What Is a Magnetic Drive Pump? How Does This Work? Advantages And Limitations -->

What Is a Magnetic Drive Pump? How Does This Work? Advantages And Limitations

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Magnetic drive pump construction and working

Magnetic drive pumps were designed to pump toxic and hazardous fluids without using mechanical seals. This is achieved by retaining the fluid inside a containment shell. The principle behind magnetic drive technology is that there is no shaft penetration of the pressurized part of the pump casing. Instead, the pump rotor is driven by magnetic flux. In magnetic drive pumps, the rotor comprises an impeller, shaft, and driven magnets (inner magnet), all operating inside the pumped liquid. The driven magnets take their drive from the rotating drive magnets (outer magnet), which are assembled on a different shaft that is coupled to the prime mover. This type of pump utilizes a conventional electric motor as the prime mover that drives a set of drive magnets that drive other magnets fixed to the pump shaft.

Outer cylinder includes a cylindrical magnetic ring. The outer magnet is supported by the pump bearings and rotates with the motor. The second magnetic cylinder is located inside the pressurized part of the pump casing and secured to the pump rotor. The outer and inner magnetic cylinders are separated from each other by a containment can or shell. A non-magnetic housing of corrosion-resistant alloy, such as Hastelloy or plastic in lighter-duty versions isolates the pumped liquid from the environment and separates the rotating magnet sets.

The magnetic cylinder attached to the rotor is able to rotate because of a flux of magnetic force between the inner and outer magnets. This makes the pump impeller rotates, which pumps liquid without any shaft penetration from the pressurized pump casing.

There are two kinds of magnet drives: eddy current electromagnets, which can experience some slip inside the pump and decouple, and rare earth permanent magnets, which do not have a slip and are not subject to decoupling.

Read: Difference between magnetic drive pump and canned motor pump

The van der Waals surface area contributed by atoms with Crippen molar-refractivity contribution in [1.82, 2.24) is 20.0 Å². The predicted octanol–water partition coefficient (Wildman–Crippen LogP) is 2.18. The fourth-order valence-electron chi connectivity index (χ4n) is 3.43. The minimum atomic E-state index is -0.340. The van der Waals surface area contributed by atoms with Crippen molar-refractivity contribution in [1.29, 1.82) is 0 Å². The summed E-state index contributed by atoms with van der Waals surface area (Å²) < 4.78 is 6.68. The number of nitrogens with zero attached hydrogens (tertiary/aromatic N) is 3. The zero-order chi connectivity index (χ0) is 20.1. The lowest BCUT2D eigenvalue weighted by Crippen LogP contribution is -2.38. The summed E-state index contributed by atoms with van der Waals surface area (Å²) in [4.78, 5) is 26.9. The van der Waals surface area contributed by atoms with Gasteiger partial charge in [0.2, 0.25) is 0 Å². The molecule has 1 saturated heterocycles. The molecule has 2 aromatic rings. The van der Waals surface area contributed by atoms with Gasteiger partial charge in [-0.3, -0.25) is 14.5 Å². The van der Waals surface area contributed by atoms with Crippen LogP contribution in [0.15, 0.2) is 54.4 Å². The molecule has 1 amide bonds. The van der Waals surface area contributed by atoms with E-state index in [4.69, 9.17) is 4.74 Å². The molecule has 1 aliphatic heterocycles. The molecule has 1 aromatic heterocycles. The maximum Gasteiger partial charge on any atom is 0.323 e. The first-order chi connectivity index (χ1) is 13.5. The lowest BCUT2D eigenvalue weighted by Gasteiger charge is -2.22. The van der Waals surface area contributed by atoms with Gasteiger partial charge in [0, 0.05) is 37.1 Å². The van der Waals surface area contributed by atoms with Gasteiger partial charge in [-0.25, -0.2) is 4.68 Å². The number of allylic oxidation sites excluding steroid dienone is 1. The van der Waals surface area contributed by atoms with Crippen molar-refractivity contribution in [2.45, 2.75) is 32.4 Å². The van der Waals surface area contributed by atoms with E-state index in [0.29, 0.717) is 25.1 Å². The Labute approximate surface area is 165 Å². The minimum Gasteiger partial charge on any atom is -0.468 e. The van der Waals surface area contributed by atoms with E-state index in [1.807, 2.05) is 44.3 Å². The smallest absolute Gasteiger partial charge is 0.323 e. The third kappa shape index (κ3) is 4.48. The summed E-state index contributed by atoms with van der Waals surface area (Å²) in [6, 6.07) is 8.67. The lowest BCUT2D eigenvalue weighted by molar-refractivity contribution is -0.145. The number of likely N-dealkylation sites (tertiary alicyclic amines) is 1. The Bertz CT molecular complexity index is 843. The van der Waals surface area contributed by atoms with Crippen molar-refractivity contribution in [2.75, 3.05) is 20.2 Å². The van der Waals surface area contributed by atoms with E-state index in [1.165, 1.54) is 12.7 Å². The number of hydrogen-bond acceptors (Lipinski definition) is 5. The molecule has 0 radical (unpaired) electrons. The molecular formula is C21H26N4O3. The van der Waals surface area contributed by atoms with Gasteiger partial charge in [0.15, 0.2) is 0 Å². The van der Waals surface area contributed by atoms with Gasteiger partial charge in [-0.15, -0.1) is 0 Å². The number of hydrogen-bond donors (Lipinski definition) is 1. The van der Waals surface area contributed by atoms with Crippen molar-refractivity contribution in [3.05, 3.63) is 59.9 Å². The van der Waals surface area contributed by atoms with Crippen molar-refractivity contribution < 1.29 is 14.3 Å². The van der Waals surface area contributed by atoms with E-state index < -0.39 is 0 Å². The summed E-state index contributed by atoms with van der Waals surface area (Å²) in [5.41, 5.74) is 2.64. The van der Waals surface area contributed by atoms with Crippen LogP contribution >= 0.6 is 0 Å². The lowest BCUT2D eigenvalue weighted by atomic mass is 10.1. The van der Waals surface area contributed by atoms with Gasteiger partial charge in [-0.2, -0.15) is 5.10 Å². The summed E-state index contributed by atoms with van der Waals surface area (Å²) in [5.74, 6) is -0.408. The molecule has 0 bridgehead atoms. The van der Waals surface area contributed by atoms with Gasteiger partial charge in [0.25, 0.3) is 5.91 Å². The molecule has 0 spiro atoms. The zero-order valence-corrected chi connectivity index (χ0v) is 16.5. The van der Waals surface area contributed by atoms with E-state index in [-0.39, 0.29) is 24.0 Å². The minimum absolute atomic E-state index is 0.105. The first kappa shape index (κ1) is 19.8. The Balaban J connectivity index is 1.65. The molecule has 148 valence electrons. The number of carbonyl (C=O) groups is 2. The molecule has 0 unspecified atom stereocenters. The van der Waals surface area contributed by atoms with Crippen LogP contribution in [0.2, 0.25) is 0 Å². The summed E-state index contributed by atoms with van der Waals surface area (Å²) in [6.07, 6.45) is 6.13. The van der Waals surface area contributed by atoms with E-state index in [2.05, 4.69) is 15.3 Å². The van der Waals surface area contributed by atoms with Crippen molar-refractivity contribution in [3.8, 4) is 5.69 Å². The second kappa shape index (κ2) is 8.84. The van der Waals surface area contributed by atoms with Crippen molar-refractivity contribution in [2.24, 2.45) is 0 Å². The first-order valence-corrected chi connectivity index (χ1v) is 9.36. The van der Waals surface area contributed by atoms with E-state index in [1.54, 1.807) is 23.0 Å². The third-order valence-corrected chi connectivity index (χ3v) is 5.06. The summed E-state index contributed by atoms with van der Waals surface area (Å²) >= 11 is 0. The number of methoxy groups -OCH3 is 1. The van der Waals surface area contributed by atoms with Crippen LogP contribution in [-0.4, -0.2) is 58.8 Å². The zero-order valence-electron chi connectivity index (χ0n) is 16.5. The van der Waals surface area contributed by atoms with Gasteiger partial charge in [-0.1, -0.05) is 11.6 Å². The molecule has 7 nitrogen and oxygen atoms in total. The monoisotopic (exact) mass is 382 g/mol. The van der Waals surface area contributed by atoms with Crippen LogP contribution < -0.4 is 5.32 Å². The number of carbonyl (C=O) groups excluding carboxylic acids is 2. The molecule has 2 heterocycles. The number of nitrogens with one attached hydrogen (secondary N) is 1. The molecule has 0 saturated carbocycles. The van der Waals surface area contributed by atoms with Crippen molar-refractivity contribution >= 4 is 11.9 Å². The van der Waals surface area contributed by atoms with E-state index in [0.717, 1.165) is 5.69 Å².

Advantages and disadvantages of magnetic drive pump

Advantages of magnetic drive pump

  1. No mechanical seal.
  2. It use standard motor.
  3. Require very little maintenance.
  4. Leak-proof pumping has been achieved.
  5. No product loss.
  6. No exposure to corrosive, flammable, or explosive liquid and gaseous to workers or the environment.
  7. Heat tolerance is better than the canned motor pump.
  8. The containment shell is larger than that of canned motor pumps and is considered more reliable.

Limitations and disadvantages of magnetic drive pump

  1. Higher initial cost and repair cost. Since maintenance is low, a quick payback can be attained.
  2. Not good at handling abrasives. Even for a small percentage of solids, magnetic drive pumps are unsuitable because they only work with liquids free of solids.
  3. A magnetic drive pump tends to heat the pumped liquid. It is vital, especially when the liquid being pumped is heat-sensitive. Heat generation causes low efficiencies. 
  4. Not as efficient as conventional pumps. Magnetic drive pump must be operated very close to the BEP (best efficiency point) on the curve.
  5. It cannot run dry. The working fluid lubricates the impeller bearings in magnetic drive pumps. However, this may not be a good idea because it may not be an appropriate lubricant for these parts. When the pump runs dry, the lubricant runs out, and the bearings get overheated.
  6. Magnets are sensitive to temperature and will demagnetize if exposed to temperatures above their upper limit.
  7. The magnets may get decoupled. Then requires stopping and restarting the pump.
  8. It cannot resist extended cavitation.
  9. It may require larger motors.
  10. Magnetic drive pumps have very little tolerance for pipe strain.

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